Having established that interface elements can make the game easier, despite them being irrelevant to idealized players, it could make sense to charge the player resources for the privilege of having access to them. I think the way to proceed with this question is to start by looking at it from a thematic view point.
The answer to the above depends on the creator’s design philosophy. Is the interface we use to interact with the game actually external to the simulation, or is even the interface itself part of the simulation? Put another way, is the interface we use to command ships in AI War actually a simulated interface that the human commander we’re supposed to be is using?
Supposing we consider the game to be simulating the interface that an actual commander would be using, then it does make sense the in-game resources could be used to upgrade it. In contrast, if the interface is external to the simulation, then it’s clearly absurd, at least from a thematic standpoint, to charge in-game resources for access to certain features of it.
If we take the view that the interface is external to the simulation, then all possible inconveniences, such as difficulty issuing specific orders or displaying summaries of information that we already have access to in other, albeit less convenient, forms, are the result of imperfections in the interface and should be rectified by the developer. Arguably true in some people’s eyes, but that’s only true if the interface is supposed to transcend the game. I think a more appropriate way of looking at things is to consider the interface of the game to be displaying only the information that the supposed human commander would have access to if they were actually coordinating the simulated battle. In this way, everything that might have been considered an ‘imperfection of the interface’ in the previous case is really just an aspect of the game. I wholly ascribe to this view.
An example of the above is again not having access to the full planetary summary without the presence of a scout. Some might say that it’s an imperfection because they have access to that information by simply looking at the ships on the planet, so it’s pointless to just not provide the information all the time regardless of whether a scout is available. Alternatively, we might assume that the actual human commander is having to base his decision on only having access to the visual data with no way of processing it into a planetary summary, and so this limitation is an intentional challenge.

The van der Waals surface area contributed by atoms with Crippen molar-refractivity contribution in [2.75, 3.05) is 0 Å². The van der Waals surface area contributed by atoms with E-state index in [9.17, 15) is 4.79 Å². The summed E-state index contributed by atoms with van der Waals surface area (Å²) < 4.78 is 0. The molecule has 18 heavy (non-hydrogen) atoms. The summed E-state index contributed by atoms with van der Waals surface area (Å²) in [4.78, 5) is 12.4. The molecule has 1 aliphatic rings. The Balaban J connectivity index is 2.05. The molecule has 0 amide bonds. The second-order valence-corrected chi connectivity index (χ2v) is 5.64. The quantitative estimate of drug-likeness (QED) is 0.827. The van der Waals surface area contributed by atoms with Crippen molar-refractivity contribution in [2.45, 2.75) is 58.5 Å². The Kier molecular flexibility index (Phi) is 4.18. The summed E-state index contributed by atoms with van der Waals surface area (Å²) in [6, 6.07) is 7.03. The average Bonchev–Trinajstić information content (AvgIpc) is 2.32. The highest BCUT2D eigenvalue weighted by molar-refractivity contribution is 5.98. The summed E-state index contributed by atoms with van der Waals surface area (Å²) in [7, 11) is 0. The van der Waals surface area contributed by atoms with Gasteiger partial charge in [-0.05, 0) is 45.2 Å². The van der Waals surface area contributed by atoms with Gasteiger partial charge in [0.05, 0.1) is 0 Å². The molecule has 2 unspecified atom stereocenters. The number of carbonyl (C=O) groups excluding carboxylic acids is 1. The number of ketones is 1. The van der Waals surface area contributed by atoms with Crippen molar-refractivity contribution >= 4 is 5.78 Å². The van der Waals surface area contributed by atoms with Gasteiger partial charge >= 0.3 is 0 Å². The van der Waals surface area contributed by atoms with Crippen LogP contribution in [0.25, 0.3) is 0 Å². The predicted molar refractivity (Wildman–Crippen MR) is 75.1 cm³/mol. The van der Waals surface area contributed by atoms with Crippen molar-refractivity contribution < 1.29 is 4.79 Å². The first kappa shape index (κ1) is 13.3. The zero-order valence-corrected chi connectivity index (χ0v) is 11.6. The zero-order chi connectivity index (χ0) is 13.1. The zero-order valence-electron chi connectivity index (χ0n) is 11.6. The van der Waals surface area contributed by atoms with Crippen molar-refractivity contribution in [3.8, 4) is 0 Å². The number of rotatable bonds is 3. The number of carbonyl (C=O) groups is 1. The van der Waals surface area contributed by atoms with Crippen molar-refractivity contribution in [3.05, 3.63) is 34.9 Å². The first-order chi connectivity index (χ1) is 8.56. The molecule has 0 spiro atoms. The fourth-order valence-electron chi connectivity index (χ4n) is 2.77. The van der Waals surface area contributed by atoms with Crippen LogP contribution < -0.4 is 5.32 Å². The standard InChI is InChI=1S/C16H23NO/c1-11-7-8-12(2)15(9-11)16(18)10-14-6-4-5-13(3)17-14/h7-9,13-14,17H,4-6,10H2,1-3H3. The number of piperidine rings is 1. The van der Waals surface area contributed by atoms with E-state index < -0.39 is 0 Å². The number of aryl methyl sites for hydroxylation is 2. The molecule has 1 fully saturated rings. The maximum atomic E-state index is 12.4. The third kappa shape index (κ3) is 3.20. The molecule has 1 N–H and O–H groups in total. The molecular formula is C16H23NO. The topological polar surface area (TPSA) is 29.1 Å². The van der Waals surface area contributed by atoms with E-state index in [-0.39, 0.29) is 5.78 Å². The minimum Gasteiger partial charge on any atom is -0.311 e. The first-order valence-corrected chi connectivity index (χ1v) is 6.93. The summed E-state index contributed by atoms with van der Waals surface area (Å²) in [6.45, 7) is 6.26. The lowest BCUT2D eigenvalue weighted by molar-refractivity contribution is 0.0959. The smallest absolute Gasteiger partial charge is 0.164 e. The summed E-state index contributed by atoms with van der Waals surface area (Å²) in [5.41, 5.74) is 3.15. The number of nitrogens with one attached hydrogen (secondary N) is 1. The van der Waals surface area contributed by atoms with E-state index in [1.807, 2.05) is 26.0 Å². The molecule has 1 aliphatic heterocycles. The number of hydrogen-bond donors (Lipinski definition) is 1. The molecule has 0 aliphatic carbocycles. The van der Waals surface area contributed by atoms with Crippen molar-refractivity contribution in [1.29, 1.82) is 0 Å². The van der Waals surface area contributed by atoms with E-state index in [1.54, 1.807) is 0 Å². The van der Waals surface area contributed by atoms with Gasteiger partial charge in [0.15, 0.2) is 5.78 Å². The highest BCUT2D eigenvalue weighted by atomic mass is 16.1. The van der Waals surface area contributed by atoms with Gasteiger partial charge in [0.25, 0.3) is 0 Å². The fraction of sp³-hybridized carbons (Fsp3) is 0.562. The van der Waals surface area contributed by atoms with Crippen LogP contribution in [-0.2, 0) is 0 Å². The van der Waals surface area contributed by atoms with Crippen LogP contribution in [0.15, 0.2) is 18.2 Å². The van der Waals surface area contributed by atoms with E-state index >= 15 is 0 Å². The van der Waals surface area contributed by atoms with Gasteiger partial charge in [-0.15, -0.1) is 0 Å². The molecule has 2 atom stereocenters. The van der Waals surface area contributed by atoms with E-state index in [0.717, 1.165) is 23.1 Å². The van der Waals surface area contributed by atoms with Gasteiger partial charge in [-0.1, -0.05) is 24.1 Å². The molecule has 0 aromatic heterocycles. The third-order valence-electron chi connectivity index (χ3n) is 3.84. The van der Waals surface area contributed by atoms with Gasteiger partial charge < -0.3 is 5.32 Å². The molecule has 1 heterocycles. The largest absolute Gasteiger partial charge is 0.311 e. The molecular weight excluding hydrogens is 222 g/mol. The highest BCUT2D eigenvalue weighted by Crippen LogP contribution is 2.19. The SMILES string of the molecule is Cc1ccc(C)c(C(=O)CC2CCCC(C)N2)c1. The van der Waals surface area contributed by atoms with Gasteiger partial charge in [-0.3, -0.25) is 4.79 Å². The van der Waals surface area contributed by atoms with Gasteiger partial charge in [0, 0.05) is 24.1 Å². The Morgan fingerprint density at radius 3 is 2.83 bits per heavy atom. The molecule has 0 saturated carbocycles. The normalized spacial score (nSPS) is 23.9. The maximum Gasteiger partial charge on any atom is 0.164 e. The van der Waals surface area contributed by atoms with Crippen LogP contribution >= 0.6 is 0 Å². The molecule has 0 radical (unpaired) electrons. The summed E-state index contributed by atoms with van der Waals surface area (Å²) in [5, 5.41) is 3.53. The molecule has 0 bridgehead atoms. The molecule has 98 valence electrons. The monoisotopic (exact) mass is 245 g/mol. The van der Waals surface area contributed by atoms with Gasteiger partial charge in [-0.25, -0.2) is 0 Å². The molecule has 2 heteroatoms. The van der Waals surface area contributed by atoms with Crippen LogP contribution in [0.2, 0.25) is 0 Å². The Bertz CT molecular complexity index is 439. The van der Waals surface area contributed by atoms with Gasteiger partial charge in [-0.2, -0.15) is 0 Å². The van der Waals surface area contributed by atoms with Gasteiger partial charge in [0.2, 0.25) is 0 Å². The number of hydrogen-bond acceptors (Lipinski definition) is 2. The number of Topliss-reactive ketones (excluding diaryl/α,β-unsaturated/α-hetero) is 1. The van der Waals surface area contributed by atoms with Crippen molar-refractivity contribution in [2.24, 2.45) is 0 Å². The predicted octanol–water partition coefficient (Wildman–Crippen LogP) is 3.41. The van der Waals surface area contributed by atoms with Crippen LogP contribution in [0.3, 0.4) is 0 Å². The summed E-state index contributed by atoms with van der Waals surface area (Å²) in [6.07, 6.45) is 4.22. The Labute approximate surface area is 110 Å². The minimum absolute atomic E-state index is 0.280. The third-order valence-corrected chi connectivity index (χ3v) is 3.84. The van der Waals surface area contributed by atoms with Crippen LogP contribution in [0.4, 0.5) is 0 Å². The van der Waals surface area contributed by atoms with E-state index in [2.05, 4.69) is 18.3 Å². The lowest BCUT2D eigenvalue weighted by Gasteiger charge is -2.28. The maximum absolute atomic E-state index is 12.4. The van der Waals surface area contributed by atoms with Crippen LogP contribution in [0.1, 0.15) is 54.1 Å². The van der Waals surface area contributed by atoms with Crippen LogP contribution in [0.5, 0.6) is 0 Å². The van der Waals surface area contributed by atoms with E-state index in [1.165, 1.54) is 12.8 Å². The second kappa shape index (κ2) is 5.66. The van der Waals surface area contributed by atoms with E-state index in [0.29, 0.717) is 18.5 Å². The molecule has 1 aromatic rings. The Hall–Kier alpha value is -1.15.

Does this mean we should never be requesting interface upgrades? No, because even if they’re really aspects of the game, we don’t have to like and agree all those aspects, and so improving them can improve the overall gameplay experience. In the same way that updated gameplay mechanics can eliminate tedious aspects of play, so can interface updates.
In my mind, control nodes are in a real gray area. Control nodes are effectively ignored by the AI - they aren’t there to affect the choices the AI will make. However, control nodes are also units, which represent physical structures in the simulated environment. This is admittedly semantics, but it leads me to describe control nodes as ‘phantom units’, which is really an oxymoron.
The new control node present in the prerelease is an interesting specimen. It’s a constructible unit that affects a fairly important game mechanic, and yet the unit is not intended to interact with the other units in the game in any manner whatsoever
Still, if control nodes were an asset to be defended which the AI would actively seek to destroy in order to hamper the player’s operations, they would make sense, I would see them as supplementary AIs to assist in my operations. As it stands, they are like a physical manifestation of a settings menu. I have to admit that this issue has no objective basis, but the above thinking is the main reason that I’ve been opposed to them.
The only objective measure of ‘correctness’ I can then see is consistency. Okay, done ranting, I’ll continue with my thoughts on what I mean by consistency later.